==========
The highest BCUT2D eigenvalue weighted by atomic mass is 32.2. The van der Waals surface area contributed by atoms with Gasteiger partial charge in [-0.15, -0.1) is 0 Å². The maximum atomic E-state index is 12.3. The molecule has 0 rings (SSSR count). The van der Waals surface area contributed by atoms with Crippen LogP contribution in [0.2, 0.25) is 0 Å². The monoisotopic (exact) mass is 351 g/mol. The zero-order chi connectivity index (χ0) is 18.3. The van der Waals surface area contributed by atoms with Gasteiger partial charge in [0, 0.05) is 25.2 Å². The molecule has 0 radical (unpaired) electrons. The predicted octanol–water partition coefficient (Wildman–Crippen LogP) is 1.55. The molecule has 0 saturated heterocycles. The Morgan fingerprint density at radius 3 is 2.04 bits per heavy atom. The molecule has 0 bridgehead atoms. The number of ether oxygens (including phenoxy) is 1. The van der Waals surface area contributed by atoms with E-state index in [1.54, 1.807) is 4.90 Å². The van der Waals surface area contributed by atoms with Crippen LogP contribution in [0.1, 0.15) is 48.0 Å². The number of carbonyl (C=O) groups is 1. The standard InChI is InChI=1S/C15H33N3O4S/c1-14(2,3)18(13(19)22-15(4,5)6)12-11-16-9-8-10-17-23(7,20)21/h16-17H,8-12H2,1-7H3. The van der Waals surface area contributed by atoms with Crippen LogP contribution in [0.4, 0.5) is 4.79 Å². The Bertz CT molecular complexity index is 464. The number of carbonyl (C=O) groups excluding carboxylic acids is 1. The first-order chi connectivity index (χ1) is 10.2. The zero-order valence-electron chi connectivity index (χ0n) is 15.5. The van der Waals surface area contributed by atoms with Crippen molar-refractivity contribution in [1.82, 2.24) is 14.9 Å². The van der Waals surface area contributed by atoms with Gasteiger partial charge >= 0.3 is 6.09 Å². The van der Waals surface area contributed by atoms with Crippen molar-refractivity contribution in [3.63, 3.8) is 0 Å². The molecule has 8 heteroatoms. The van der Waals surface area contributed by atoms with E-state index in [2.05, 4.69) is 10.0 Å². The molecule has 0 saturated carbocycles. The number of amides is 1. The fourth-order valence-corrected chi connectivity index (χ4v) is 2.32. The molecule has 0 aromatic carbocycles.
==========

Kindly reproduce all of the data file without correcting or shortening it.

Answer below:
The highest BCUT2D eigenvalue weighted by atomic mass is 32.2. The van der Waals surface area contributed by atoms with Gasteiger partial charge in [-0.15, -0.1) is 0 Å². The maximum atomic E-state index is 12.3. The molecule has 0 rings (SSSR count). The van der Waals surface area contributed by atoms with Crippen LogP contribution in [0.2, 0.25) is 0 Å². The monoisotopic (exact) mass is 351 g/mol. The zero-order chi connectivity index (χ0) is 18.3. The van der Waals surface area contributed by atoms with Gasteiger partial charge in [0, 0.05) is 25.2 Å². The molecule has 0 radical (unpaired) electrons. The predicted octanol–water partition coefficient (Wildman–Crippen LogP) is 1.55. The molecule has 0 saturated heterocycles. The Morgan fingerprint density at radius 3 is 2.04 bits per heavy atom. The molecule has 0 bridgehead atoms. The number of ether oxygens (including phenoxy) is 1. The van der Waals surface area contributed by atoms with E-state index in [1.54, 1.807) is 4.90 Å². The van der Waals surface area contributed by atoms with Crippen LogP contribution in [0.1, 0.15) is 48.0 Å². The number of carbonyl (C=O) groups is 1. The standard InChI is InChI=1S/C15H33N3O4S/c1-14(2,3)18(13(19)22-15(4,5)6)12-11-16-9-8-10-17-23(7,20)21/h16-17H,8-12H2,1-7H3. The van der Waals surface area contributed by atoms with Crippen LogP contribution in [0.4, 0.5) is 4.79 Å². The Bertz CT molecular complexity index is 464. The number of carbonyl (C=O) groups excluding carboxylic acids is 1. The first-order chi connectivity index (χ1) is 10.2. The zero-order valence-electron chi connectivity index (χ0n) is 15.5. The van der Waals surface area contributed by atoms with Crippen molar-refractivity contribution in [1.82, 2.24) is 14.9 Å². The van der Waals surface area contributed by atoms with Gasteiger partial charge >= 0.3 is 6.09 Å². The van der Waals surface area contributed by atoms with Crippen molar-refractivity contribution in [3.63, 3.8) is 0 Å². The molecule has 8 heteroatoms. The van der Waals surface area contributed by atoms with E-state index in [2.05, 4.69) is 10.0 Å². The molecule has 0 saturated carbocycles. The number of amides is 1. The fourth-order valence-corrected chi connectivity index (χ4v) is 2.32. The molecule has 0 aromatic carbocycles.